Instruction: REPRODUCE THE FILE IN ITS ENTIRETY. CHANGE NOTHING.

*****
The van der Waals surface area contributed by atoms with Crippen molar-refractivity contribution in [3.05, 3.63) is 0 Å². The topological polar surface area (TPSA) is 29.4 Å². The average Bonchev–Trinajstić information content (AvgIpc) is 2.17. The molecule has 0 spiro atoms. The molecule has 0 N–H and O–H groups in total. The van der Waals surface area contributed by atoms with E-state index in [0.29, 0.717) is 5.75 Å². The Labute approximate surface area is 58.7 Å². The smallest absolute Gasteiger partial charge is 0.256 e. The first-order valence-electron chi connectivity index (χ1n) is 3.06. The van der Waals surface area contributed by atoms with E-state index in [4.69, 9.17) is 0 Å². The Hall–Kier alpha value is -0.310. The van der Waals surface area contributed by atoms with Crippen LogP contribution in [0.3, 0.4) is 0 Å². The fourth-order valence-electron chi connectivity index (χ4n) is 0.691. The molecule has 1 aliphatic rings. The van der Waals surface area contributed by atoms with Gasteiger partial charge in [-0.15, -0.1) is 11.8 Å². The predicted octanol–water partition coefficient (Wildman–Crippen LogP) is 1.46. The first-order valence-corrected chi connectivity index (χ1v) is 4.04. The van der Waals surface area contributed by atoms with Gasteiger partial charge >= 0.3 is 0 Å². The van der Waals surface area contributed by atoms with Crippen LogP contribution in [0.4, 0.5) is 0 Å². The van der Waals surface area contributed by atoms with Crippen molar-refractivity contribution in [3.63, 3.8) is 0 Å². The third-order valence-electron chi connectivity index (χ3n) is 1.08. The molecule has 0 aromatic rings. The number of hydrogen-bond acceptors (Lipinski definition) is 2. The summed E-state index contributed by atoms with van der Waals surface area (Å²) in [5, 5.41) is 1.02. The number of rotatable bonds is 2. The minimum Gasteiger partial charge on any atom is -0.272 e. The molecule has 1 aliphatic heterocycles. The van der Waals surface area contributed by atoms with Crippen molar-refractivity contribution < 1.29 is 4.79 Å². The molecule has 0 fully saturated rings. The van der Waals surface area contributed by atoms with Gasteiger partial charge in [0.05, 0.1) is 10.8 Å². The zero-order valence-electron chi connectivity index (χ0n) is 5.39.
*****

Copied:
The van der Waals surface area contributed by atoms with Crippen molar-refractivity contribution in [3.05, 3.63) is 0 Å². The topological polar surface area (TPSA) is 29.4 Å². The average Bonchev–Trinajstić information content (AvgIpc) is 2.17. The molecule has 0 spiro atoms. The molecule has 0 N–H and O–H groups in total. The van der Waals surface area contributed by atoms with E-state index in [0.29, 0.717) is 5.75 Å². The Labute approximate surface area is 58.7 Å². The smallest absolute Gasteiger partial charge is 0.256 e. The first-order valence-electron chi connectivity index (χ1n) is 3.06. The van der Waals surface area contributed by atoms with E-state index in [4.69, 9.17) is 0 Å². The Hall–Kier alpha value is -0.310. The van der Waals surface area contributed by atoms with Crippen LogP contribution in [0.3, 0.4) is 0 Å². The fourth-order valence-electron chi connectivity index (χ4n) is 0.691. The molecule has 1 aliphatic rings. The van der Waals surface area contributed by atoms with Gasteiger partial charge in [-0.15, -0.1) is 11.8 Å². The predicted octanol–water partition coefficient (Wildman–Crippen LogP) is 1.46. The first-order valence-corrected chi connectivity index (χ1v) is 4.04. The van der Waals surface area contributed by atoms with Gasteiger partial charge >= 0.3 is 0 Å². The van der Waals surface area contributed by atoms with Crippen LogP contribution in [0.4, 0.5) is 0 Å². The van der Waals surface area contributed by atoms with Crippen molar-refractivity contribution in [3.63, 3.8) is 0 Å². The third-order valence-electron chi connectivity index (χ3n) is 1.08. The molecule has 0 aromatic rings. The number of hydrogen-bond acceptors (Lipinski definition) is 2. The summed E-state index contributed by atoms with van der Waals surface area (Å²) in [5, 5.41) is 1.02. The number of rotatable bonds is 2. The minimum Gasteiger partial charge on any atom is -0.272 e. The molecule has 1 aliphatic heterocycles. The van der Waals surface area contributed by atoms with Crippen molar-refractivity contribution < 1.29 is 4.79 Å². The molecule has 0 fully saturated rings. The van der Waals surface area contributed by atoms with Gasteiger partial charge in [0.05, 0.1) is 10.8 Å². The zero-order valence-electron chi connectivity index (χ0n) is 5.39.